Oh my goodness! Unless you are a Tree of Life developer, you really shouldn't be here. This page is part of our beta test site, where we develop new features for the ToL, often messing up a thing or two in the process. Please visit the official version of this page, which is available here.


Wonderful World of Fruit Flies

fiveyellow2, fiveyellow1, fiveyellow3, and fiveyellow4


What is the purpose of this experiment?

There are 15 different types of fruit flies to study and breed together. Some flies have different wings, others have different eyes. Our group is studying the Vestigial type, which is a wing mutation and the other fruit flies in our group are wild winged. Before we started breeding them, we first had to find out how to recognize all the mutations and sexes. Once we learned this, we "fly napped them". When we sexed them all and separated them by their phenotypes, we put them in vials, vial 1 and 2. There was male vestigial and female wild in on vial and male wild and female vestigial in the other vial. We did this so both mutation and the wild-type can breed together. We then studied the outcomes of these two mutations. We began to learn about genetics and inheritance by seeing how our flies had autosomal traits because our flies' phenotypes proved to have nothing to do with the sex of the flies.

Why use fruit files?

Using fruit flies to study genetics and inheritance was easy because they're small and their bodies are easy to understand. When the two mutations started breeding, it was noticeable right away what the changes were. If a male wild was to mate with a female vestigial and an offspring came along, it would be an easy way to see what inheritance and gene it was carrying. Fruit flies are plain and simple when it comes to finding out sex and phenotypes. Watching them breed, hatch and grow from generation to generation has taught us about the way genetics work. It was an easy time to realize, study and most of all to learn off of fruit flies.They are small but very interesting and can give a lot of information. The basic reason we used fruit flies was because they're small, the changes were easy to see, they live about three weeks and that meant we wouldn't have these flies after we were done with our studies.

Fly Classification:


In our fruit fly project, there were three different types of phenotypes: vestigial wings, wild type wings and eyes, and white-eyed flies. Flies with vestigial wings have wings that look like crinkled newspaper and are medium- sized lengthwise. Flies with wild type wings have wings that are flat and wide. Wild type eyes are red while other flies have white eyes. Our group is focusing on vestigial and wild type wings.

Click on an image to view larger version & data in a new window
Click on an image to view larger version & data in a new window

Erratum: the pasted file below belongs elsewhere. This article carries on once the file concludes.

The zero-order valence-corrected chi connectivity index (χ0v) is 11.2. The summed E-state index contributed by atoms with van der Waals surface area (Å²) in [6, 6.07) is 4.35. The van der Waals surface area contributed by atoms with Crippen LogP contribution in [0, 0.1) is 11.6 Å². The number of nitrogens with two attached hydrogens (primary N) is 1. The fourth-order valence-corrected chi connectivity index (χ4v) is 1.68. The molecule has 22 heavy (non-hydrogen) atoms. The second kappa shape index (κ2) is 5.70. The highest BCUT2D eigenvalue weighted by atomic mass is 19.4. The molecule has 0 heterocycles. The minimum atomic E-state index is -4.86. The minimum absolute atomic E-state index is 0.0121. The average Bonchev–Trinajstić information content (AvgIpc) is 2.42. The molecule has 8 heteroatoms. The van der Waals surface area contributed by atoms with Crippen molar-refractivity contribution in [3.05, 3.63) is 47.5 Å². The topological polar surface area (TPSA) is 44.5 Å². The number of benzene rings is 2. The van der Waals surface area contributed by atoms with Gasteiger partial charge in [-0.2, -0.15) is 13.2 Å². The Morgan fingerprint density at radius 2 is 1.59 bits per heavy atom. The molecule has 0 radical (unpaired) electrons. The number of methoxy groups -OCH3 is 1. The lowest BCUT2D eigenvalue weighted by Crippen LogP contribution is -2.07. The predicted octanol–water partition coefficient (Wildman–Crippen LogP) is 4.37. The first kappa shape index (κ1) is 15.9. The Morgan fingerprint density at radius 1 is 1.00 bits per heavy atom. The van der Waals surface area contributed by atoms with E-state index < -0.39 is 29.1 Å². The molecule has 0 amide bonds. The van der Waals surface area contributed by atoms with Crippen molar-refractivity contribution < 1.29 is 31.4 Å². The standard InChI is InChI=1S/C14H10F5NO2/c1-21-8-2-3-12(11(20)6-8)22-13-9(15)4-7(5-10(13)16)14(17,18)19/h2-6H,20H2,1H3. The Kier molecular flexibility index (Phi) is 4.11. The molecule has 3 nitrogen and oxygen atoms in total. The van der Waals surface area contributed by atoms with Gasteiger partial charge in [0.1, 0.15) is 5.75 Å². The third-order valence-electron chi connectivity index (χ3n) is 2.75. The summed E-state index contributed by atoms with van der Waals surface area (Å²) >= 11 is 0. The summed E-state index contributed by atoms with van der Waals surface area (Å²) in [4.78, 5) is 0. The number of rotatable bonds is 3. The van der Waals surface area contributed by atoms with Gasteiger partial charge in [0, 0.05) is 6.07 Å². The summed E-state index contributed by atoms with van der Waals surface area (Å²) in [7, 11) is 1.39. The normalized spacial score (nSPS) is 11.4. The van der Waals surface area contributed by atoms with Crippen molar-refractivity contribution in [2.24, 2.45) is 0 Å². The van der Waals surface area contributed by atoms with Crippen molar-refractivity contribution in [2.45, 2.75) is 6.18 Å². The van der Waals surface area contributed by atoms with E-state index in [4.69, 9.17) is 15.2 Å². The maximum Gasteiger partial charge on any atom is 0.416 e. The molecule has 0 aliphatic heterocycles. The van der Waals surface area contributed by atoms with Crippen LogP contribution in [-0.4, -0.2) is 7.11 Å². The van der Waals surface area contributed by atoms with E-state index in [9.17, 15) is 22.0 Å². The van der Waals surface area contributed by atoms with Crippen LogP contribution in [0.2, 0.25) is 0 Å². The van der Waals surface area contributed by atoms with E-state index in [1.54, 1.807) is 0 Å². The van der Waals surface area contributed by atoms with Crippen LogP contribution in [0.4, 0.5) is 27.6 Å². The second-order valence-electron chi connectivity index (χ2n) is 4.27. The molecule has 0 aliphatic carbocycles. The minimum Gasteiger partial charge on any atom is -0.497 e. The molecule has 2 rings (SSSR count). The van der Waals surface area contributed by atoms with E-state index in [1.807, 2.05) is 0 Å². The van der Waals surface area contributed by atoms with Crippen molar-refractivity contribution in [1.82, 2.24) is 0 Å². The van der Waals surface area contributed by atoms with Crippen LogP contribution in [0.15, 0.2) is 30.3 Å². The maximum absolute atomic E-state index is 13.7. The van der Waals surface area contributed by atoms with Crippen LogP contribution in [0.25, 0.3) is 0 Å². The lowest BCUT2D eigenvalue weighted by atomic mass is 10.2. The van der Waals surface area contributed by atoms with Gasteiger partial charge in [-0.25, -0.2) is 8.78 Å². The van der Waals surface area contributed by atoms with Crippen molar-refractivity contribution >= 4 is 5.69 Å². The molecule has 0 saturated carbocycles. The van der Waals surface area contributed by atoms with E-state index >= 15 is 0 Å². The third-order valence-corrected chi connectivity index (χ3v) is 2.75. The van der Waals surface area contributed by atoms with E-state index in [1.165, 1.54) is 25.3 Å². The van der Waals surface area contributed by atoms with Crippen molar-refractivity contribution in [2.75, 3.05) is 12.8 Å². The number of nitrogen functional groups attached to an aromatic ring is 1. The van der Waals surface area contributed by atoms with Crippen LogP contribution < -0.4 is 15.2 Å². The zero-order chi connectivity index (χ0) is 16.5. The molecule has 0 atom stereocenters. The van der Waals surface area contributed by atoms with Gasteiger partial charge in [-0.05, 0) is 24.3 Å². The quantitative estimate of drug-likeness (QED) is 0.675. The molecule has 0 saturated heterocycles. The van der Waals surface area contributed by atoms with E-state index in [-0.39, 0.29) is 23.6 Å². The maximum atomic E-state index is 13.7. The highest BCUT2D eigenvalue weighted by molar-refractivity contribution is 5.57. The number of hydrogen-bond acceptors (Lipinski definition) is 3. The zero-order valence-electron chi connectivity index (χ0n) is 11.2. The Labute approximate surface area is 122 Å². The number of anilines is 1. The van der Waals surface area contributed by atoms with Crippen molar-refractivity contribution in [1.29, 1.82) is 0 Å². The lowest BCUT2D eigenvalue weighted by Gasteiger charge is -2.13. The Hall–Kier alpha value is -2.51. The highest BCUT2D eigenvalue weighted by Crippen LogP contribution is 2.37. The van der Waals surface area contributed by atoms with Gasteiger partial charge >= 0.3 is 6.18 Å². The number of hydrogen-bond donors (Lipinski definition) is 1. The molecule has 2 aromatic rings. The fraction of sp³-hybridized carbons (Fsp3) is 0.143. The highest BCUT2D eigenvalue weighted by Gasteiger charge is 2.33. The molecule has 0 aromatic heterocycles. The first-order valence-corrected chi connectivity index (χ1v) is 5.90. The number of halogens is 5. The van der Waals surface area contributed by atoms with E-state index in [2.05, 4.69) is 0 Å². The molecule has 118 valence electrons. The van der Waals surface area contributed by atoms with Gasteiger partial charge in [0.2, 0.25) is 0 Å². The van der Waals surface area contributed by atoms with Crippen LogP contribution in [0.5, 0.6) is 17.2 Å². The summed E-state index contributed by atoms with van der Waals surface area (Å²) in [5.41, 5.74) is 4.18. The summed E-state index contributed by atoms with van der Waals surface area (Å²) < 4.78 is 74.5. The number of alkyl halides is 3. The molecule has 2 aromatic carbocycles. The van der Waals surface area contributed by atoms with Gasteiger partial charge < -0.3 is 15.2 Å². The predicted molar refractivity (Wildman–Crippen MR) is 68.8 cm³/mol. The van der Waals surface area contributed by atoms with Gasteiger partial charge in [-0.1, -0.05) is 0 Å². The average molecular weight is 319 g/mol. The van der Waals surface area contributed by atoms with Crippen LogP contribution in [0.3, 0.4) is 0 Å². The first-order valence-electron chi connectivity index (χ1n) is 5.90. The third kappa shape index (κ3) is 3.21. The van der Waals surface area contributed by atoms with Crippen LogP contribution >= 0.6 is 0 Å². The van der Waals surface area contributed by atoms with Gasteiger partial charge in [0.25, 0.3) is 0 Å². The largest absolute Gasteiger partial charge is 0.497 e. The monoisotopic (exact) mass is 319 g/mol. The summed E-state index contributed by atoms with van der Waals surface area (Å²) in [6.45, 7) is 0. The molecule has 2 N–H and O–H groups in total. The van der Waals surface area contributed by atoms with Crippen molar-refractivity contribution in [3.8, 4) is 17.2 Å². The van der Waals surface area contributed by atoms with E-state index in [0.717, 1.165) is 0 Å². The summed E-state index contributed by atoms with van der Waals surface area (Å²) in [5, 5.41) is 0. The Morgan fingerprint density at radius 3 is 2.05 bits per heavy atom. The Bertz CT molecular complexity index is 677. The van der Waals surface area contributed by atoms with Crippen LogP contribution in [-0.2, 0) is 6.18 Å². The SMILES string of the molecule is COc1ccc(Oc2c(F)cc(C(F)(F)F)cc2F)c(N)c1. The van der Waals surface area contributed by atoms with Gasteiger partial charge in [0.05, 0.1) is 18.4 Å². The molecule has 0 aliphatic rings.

Click on an image to view larger version & data in a new window
Click on an image to view larger version & data in a new window

Group Life Cycle Log:

Vial 1 

Vial 2


4 larva, flies are relatively calm, not moving around much     

3 flies don't move around much but the rest of them are moving   


 The flakes at the bottom of the container is half gray at the top and half "clean". The files are crawling around. 

 Two files are not moving that much and the rest of the files are moving a lot.


The flakes look really moldy and hard. I don't think there is any larva because it looks hard to grow larva in the moldy flakes. The files look tine; one is pregnant. We put some water in it right now. 


 2 files are dead. They're not as active as vial 1.


We think we see one or 2 larvae all the files look good. 

 We think we see 1 larva the files are looking lazy and really not moving around.


Many larvae and all the flies are crawling around at the top of the container; many pupae have appeared.  

 3 of the flies are dead


there are about 30- 40 pupae all crowded together around the middle of the tube wall. Some are lying on the yeast.                         

There are about 10 dark pupae in this vial. There are 2 dead flies. 


There are some flies that are ready to hatch; one already has. 

 No flies yet, same as last week.


Incredibly crowded with flies (mostly wild type); flies are frantic!

 Wild flies that are less crowded and has more pupae


There are a lot of flies. 

 Not as many flies with still more pupae.


Healthy flies, jumping around, 4 larvae 

Healthy flies, moving everywhere, larvae are present 


Flies everywhere, larvae are present

 Flies are at the top of the vial, larvae are in the middle of the vial


Flies are healthy, a couple are dead at the bottom 

 Flies are gathered at the top of the vial


There are only 4 flies, 1 vestigial female, 1 vestigial male, 1 wild female, 1 wild male. 

 There are very few vestigials.


There are more active flies than in vial 2 and 13 vestigials. 

 There are less flies than in vial 1 and more wilds than vestigials.

Sexing the flies:

The way that are group separated the flies was by the posterior end of the flies.  The males' posterior end were dark and the females' posterion end were just a little dark but instead the posterior end were kind of a brown black color but lighter.